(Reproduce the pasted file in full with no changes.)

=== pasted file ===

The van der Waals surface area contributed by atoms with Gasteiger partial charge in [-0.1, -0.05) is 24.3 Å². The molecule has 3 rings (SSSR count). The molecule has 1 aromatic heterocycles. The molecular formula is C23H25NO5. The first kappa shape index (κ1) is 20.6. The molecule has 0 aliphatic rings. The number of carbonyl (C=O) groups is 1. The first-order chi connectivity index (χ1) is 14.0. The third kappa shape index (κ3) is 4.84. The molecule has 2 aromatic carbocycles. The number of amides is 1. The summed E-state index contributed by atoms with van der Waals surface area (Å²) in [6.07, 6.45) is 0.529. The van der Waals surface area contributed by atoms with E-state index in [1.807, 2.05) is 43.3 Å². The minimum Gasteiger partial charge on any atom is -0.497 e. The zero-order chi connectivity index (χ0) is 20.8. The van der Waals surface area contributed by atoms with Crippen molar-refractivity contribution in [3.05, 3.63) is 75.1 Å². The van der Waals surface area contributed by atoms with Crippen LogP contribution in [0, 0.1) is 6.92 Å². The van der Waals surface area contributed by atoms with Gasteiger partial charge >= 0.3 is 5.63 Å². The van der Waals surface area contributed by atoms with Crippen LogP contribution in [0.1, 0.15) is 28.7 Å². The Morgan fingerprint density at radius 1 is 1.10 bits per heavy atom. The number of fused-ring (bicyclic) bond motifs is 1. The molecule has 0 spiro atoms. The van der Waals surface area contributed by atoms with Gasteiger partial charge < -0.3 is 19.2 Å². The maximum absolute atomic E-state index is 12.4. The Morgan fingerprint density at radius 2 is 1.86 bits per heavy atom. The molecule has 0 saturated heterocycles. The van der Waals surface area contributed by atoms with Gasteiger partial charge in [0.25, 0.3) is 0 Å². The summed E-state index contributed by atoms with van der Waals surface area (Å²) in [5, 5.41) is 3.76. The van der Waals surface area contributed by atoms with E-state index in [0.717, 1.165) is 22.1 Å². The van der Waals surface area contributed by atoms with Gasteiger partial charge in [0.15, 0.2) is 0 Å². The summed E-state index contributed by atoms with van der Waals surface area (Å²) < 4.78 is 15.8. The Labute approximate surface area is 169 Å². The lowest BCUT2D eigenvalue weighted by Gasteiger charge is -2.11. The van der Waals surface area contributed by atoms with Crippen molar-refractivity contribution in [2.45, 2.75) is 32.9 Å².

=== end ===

The van der Waals surface area contributed by atoms with Gasteiger partial charge in [-0.1, -0.05) is 24.3 Å². The molecule has 3 rings (SSSR count). The molecule has 1 aromatic heterocycles. The molecular formula is C23H25NO5. The first kappa shape index (κ1) is 20.6. The molecule has 0 aliphatic rings. The number of carbonyl (C=O) groups is 1. The first-order chi connectivity index (χ1) is 14.0. The third kappa shape index (κ3) is 4.84. The molecule has 2 aromatic carbocycles. The number of amides is 1. The summed E-state index contributed by atoms with van der Waals surface area (Å²) in [6.07, 6.45) is 0.529. The van der Waals surface area contributed by atoms with E-state index in [1.807, 2.05) is 43.3 Å². The minimum Gasteiger partial charge on any atom is -0.497 e. The zero-order chi connectivity index (χ0) is 20.8. The van der Waals surface area contributed by atoms with Crippen molar-refractivity contribution in [3.05, 3.63) is 75.1 Å². The van der Waals surface area contributed by atoms with Crippen LogP contribution in [0, 0.1) is 6.92 Å². The van der Waals surface area contributed by atoms with Gasteiger partial charge >= 0.3 is 5.63 Å². The van der Waals surface area contributed by atoms with Crippen LogP contribution in [0.1, 0.15) is 28.7 Å². The Morgan fingerprint density at radius 1 is 1.10 bits per heavy atom. The number of fused-ring (bicyclic) bond motifs is 1. The molecule has 0 spiro atoms. The van der Waals surface area contributed by atoms with Gasteiger partial charge < -0.3 is 19.2 Å². The maximum absolute atomic E-state index is 12.4. The Morgan fingerprint density at radius 2 is 1.86 bits per heavy atom. The molecule has 0 saturated heterocycles. The van der Waals surface area contributed by atoms with Gasteiger partial charge in [0.25, 0.3) is 0 Å². The summed E-state index contributed by atoms with van der Waals surface area (Å²) in [5, 5.41) is 3.76. The van der Waals surface area contributed by atoms with E-state index in [0.717, 1.165) is 22.1 Å². The van der Waals surface area contributed by atoms with Gasteiger partial charge in [0.15, 0.2) is 0 Å². The summed E-state index contributed by atoms with van der Waals surface area (Å²) < 4.78 is 15.8. The Labute approximate surface area is 169 Å². The lowest BCUT2D eigenvalue weighted by Gasteiger charge is -2.11. The van der Waals surface area contributed by atoms with Crippen molar-refractivity contribution in [2.45, 2.75) is 32.9 Å².